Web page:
New job, location
new car :-)
AO Silver Member
Join Date: Nov 2009
Location: United Kingdom
For phoning, the best deal is 2 plastic cups and a very long piece of string... display doesn't work too well on the internet unless you can employ someone to be sat on demand by a PC over here ;-)
Not a fan of Three, but they do offer a number of overseas locations within the plans offered, and most of the others will allow you to purchase/add overseas minutes/data/texts to your plan but it's not always cheap. I've always stuck to wifi usage when abroad - used phone as a satnav in the US a few years back and turned mobile data off (downloaded the maps to the phone) so didn't incur any charges. Wifi also usually gives you access to Skype/Facetime/WhatsApp/Viber etc. for non-urgent contact - I also took my laptop on an earlier US roadtrip and booked into hotels with wifi the night before I travelled between locations.
Certainly agree about buying a local SIM if staying somewhere for a while though again may need some research. Like many things, research is your friend to avoid being stung. Oh yeah, that's what this is!
Regarding the phone, as mentioned, you can get "free" phones - the more expensive the contract, the more "valuable" the "free" phone, although you can also go down the SIM free route. Being a sad techie, I usually end up with a (not totally fool-proof!) method once I've decided on a phone of putting it all on a spreadsheet to calculate monthly, annual, bi-annual, contract costs etc then rate each contract/option in terms of it's minutes/data/text according to my needs. My chosen contract was then chosen from a short-list and came down to cost in the end. I could post my excel but it would still need amending (e.g. I had no column for over-seas usage) and the desire to fill it all in.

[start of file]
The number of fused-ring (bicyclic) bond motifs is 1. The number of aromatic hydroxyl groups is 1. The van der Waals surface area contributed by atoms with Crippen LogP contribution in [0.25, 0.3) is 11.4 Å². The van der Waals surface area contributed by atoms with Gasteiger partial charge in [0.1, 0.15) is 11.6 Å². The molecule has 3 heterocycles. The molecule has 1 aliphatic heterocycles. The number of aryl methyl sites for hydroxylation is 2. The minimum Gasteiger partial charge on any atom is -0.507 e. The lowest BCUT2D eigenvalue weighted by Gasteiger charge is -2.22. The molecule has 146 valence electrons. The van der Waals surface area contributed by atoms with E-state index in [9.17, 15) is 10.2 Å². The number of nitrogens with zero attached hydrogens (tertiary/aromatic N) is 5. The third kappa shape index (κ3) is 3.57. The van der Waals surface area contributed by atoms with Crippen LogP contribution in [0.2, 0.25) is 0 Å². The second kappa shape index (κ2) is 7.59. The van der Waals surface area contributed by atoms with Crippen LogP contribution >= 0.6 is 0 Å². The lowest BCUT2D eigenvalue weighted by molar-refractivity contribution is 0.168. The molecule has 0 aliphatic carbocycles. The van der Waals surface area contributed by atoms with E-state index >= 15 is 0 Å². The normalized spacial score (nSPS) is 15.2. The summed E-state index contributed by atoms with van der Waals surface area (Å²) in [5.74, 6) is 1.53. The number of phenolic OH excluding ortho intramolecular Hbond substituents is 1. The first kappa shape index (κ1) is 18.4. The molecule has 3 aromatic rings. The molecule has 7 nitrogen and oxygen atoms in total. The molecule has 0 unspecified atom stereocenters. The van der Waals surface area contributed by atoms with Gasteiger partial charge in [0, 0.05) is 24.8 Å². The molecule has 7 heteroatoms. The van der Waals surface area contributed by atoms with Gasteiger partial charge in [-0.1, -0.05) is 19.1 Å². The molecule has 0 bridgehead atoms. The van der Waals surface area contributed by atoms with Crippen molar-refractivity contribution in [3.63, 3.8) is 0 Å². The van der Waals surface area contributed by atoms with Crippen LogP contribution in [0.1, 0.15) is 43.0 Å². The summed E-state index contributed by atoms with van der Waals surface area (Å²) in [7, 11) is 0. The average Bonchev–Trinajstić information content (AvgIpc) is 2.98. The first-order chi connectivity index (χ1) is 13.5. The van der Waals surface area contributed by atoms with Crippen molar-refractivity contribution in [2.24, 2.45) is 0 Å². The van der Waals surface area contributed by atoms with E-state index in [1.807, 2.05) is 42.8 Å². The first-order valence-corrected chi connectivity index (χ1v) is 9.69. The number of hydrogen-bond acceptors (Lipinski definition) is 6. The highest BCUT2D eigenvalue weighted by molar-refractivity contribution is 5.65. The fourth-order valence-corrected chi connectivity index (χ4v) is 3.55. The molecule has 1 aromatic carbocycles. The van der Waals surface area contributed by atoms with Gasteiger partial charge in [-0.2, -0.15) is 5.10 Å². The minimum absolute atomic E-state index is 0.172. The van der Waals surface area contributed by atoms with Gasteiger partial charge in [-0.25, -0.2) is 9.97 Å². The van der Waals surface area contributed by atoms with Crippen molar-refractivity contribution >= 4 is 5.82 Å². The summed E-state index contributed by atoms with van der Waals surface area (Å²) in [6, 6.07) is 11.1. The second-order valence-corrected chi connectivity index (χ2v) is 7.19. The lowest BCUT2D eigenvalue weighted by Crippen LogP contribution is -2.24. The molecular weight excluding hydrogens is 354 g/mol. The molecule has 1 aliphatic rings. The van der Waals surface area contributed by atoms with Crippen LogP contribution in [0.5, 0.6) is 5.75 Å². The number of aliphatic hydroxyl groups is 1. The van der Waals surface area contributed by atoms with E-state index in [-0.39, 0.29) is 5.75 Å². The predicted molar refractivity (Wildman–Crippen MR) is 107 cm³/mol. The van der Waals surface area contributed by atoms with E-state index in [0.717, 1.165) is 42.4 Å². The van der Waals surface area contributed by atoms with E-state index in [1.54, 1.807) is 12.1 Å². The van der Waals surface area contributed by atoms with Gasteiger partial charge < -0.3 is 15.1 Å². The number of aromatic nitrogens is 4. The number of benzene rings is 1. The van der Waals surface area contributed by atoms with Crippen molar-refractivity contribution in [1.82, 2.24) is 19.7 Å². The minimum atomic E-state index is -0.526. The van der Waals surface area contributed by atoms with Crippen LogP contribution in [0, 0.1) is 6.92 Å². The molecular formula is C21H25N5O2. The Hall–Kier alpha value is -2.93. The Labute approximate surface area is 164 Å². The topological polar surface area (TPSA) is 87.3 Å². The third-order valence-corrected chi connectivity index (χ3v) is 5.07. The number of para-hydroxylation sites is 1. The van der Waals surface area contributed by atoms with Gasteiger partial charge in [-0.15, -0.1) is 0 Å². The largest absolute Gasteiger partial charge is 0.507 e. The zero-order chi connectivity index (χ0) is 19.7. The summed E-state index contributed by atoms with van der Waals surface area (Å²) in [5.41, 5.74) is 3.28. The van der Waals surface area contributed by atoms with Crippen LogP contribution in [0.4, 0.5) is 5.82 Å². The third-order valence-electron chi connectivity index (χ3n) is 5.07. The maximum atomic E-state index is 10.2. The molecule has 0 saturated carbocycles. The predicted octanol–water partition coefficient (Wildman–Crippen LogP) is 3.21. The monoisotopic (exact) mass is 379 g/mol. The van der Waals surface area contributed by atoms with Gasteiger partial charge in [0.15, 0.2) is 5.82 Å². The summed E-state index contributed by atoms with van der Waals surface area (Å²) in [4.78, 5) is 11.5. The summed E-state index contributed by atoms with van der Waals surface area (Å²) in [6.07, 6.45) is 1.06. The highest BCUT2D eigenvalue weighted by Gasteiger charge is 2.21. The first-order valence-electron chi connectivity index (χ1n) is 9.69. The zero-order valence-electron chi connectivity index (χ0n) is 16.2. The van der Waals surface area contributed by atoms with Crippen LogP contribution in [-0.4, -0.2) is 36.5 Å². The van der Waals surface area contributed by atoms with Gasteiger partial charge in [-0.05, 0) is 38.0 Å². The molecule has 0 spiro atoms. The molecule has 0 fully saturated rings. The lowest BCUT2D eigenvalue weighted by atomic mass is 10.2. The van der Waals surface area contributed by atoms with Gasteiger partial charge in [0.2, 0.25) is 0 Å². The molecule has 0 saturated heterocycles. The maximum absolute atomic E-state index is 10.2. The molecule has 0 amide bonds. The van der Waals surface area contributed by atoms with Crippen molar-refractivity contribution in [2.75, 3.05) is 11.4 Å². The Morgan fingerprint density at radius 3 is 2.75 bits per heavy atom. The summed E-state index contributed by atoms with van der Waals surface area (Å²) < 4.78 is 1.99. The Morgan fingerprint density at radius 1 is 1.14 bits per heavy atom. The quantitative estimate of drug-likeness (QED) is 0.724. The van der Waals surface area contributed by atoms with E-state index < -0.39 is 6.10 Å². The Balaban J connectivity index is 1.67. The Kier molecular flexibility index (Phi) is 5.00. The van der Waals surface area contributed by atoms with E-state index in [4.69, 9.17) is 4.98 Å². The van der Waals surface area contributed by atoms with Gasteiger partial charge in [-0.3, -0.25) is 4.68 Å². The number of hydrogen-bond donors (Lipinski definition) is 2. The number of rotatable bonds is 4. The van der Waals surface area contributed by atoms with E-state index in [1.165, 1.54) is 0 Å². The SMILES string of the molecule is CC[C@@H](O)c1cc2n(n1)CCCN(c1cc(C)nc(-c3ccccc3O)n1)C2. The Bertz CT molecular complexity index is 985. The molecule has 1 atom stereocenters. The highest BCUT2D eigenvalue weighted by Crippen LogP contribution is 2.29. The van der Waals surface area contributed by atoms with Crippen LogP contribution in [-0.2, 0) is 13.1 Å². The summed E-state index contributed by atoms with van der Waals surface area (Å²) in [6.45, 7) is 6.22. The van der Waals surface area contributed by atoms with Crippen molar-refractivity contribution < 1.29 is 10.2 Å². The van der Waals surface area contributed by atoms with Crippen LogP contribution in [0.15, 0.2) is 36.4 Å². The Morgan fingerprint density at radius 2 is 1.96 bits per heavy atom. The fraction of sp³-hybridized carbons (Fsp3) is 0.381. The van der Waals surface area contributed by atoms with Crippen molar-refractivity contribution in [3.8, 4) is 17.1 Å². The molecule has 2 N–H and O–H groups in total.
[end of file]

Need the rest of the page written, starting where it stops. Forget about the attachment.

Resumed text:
When it comes to the phone, you'll find a number of us on here will "sell" the idea of the phone we use - I use Windows Phones, others use Android and others prefer Apple. Unless you're getting an old iPhone, high contract or have a preference then I'd put them lower down the list. If you need lots of apps then most would avoid a Windows Phone (I have no problems but others need those apps). Android is more open to malware but then it's also the most popular and gives you the widest selection of handsets and manufacturers. Whichever phone you are thinking of, make sure you have a play with it, borrow different phones or make use of a local phone shop. When I worked for the phone tech support for a major high-street phone seller, I was amazed how many people would phone up for help with the most basic of tasks - basically wanting a full training session from "how to turn it on" - and then complaining when they can't do it. Part of the fault is the people selling the phones, but then others walk in and say I want to buy x or y. It's like someone walking into a Lamborghini dealership and saying "I want to buy a lambo" when they can't drive and then complaining when they can't start it up or are thrown by it's fuel consumption or that it's twitchy in the wet when they live somewhere it rains all the time.
If you list your requirements for your phone then I'm sure we can all advise on a shortlist if that helps your search?